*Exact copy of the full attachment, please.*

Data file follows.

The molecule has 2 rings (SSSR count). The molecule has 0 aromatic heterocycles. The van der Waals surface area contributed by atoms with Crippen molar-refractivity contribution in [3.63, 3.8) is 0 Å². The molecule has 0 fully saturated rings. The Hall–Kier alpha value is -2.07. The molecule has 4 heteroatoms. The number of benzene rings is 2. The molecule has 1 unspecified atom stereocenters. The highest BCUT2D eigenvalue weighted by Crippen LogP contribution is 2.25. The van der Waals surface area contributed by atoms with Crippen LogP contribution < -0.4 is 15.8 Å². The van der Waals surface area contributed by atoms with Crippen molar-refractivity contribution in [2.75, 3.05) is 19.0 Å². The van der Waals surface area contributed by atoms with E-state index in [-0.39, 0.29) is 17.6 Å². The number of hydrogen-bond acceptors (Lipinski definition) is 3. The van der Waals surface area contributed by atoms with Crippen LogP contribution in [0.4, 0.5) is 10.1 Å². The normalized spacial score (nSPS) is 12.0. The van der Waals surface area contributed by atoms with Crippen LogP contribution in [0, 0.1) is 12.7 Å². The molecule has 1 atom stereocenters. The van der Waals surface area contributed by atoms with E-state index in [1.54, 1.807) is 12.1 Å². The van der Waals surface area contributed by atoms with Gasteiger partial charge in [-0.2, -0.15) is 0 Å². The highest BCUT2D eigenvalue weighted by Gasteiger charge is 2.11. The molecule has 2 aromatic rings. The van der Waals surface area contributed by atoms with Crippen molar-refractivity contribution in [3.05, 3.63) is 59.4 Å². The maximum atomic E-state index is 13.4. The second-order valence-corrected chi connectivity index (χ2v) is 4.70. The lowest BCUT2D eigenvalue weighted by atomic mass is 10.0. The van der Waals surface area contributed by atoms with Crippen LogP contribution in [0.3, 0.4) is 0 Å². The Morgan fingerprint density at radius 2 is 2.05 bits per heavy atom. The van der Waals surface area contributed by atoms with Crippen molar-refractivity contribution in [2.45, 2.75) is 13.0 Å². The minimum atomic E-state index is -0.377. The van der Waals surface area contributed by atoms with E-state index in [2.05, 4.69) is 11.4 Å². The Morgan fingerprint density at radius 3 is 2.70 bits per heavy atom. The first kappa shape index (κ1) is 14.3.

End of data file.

The molecule has 2 rings (SSSR count). The molecule has 0 aromatic heterocycles. The van der Waals surface area contributed by atoms with Crippen molar-refractivity contribution in [3.63, 3.8) is 0 Å². The molecule has 0 fully saturated rings. The Hall–Kier alpha value is -2.07. The molecule has 4 heteroatoms. The number of benzene rings is 2. The molecule has 1 unspecified atom stereocenters. The highest BCUT2D eigenvalue weighted by Crippen LogP contribution is 2.25. The van der Waals surface area contributed by atoms with Crippen LogP contribution < -0.4 is 15.8 Å². The van der Waals surface area contributed by atoms with Crippen molar-refractivity contribution in [2.75, 3.05) is 19.0 Å². The van der Waals surface area contributed by atoms with E-state index in [-0.39, 0.29) is 17.6 Å². The number of hydrogen-bond acceptors (Lipinski definition) is 3. The van der Waals surface area contributed by atoms with Crippen LogP contribution in [0.4, 0.5) is 10.1 Å². The normalized spacial score (nSPS) is 12.0. The van der Waals surface area contributed by atoms with Crippen LogP contribution in [0, 0.1) is 12.7 Å². The molecule has 1 atom stereocenters. The van der Waals surface area contributed by atoms with E-state index in [1.54, 1.807) is 12.1 Å². The van der Waals surface area contributed by atoms with Gasteiger partial charge in [-0.2, -0.15) is 0 Å². The highest BCUT2D eigenvalue weighted by Gasteiger charge is 2.11. The molecule has 2 aromatic rings. The van der Waals surface area contributed by atoms with Crippen molar-refractivity contribution in [3.05, 3.63) is 59.4 Å². The maximum atomic E-state index is 13.4. The second-order valence-corrected chi connectivity index (χ2v) is 4.70. The lowest BCUT2D eigenvalue weighted by atomic mass is 10.0. The van der Waals surface area contributed by atoms with Crippen LogP contribution in [0.3, 0.4) is 0 Å². The Morgan fingerprint density at radius 2 is 2.05 bits per heavy atom. The van der Waals surface area contributed by atoms with Crippen molar-refractivity contribution in [2.45, 2.75) is 13.0 Å². The minimum atomic E-state index is -0.377. The van der Waals surface area contributed by atoms with E-state index in [2.05, 4.69) is 11.4 Å². The Morgan fingerprint density at radius 3 is 2.70 bits per heavy atom. The first kappa shape index (κ1) is 14.3.